The Government should consider a compulsory garment trade adjudicator following the failure of voluntary initiatives to stamp out labour abuses in the UK fashion industry, MPs have urged.
The Environmental Audit Committee (EAC) said it had been shocked by evidence over the last three years that underpayment of wages and poor conditions appeared to be rife in UK garment factories supplying fast fashion brands.
The committee said voluntary corporate social responsibility initiatives had failed to significantly improve pay and working conditions, and the Government should therefore explore the introduction of an adjudicator.
In a letter to Business Secretary Kwasi Kwarteng, the EAC wrote: “Purchasing a garment with a ‘Made in the UK’ label ought to be a guarantee that the workers who produced it are paid at least the minimum wage, in a workplace which is safe. We found that it is not.”
The British Retail Consortium estimated that garment workers in the UK are being underpaid by over £2 million a week in unpaid wages, while the campaign group Labour Behind the Label alleged that workers in some garment factories in Leicester were forced to work during the first lockdown, despite high levels of infection in those factories, the letter said.
There are also increasing concerns about the use of forced and prison camp labour in international textile supply chains, notably in chains which pass through the Xinjiang region of China, while Sedex, an organisation promoting responsibility in supply chains, told the committee about “significant risks of forced labour” in Bangladesh, Turkey and India.
Meanwhile, brands and retailers had delayed or refused payment to suppliers during the pandemic, pushing its negative impact on to workers in the UK and globally.
Fiona Gooch, of the fair trade charity Traidcraft Exchange, told the EAC that the UK was “among the worst” for cancelled orders, with around 80 UK retailers cancelling orders for finished items worth more than £750 million from Bangladesh alone by June last year.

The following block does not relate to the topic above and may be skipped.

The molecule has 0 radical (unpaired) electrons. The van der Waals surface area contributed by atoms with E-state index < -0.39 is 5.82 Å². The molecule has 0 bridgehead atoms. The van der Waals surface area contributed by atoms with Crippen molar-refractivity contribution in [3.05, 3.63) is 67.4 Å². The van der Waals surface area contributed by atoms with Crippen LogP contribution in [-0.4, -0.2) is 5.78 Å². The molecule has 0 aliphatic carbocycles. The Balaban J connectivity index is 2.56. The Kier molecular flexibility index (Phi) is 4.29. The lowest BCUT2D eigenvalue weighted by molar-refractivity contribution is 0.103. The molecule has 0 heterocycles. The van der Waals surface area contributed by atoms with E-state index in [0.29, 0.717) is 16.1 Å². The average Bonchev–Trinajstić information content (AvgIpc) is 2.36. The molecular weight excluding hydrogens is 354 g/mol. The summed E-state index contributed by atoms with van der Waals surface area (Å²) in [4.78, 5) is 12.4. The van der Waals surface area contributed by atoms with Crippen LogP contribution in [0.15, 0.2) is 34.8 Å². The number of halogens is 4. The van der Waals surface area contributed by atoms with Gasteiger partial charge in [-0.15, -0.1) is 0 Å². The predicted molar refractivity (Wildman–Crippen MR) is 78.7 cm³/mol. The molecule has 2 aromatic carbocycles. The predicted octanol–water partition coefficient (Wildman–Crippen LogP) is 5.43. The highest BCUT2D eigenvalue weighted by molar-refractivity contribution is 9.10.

EAC chairman Philip Dunne said: “The committee has been shocked by revelations over the last three years of labour market exploitation, under our very noses, in certain quarters of the UK’s garment industry.
“It is abundantly clear that voluntary corporate social responsibility initiatives are not leading to sufficient progress being made. Therefore, a compulsory initiative such as the garment trade adjudicator should be fully explored and consulted on.
“Brands and retailers often wield considerable economic power in comparison to the suppliers they source clothes from. A garment trade adjudicator could help to ensure undue economic pressure is not placed on suppliers to cut corners on pay and conditions. We suspect this would have more effect, more rapidly, than introducing a licensing system on garment suppliers who tend to be smaller entities with less bargaining power than their customers.
“Only when brands and supply chains know that there is zero-tolerance to labour market abuses can we have confidence that workers will be paid properly and have appropriate working conditions.”
A Government spokesperson said: “Exploiting vulnerable workers for commercial gain is despicable and the Government will not stand for it.
“A multi-agency enforcement taskforce has been operating in Leicester since July 2020 to respond to allegations of labour market abuses and we continue to engage with the sector to understand the systemic issues that lead to non-compliance and what measures can be used to tackle them.”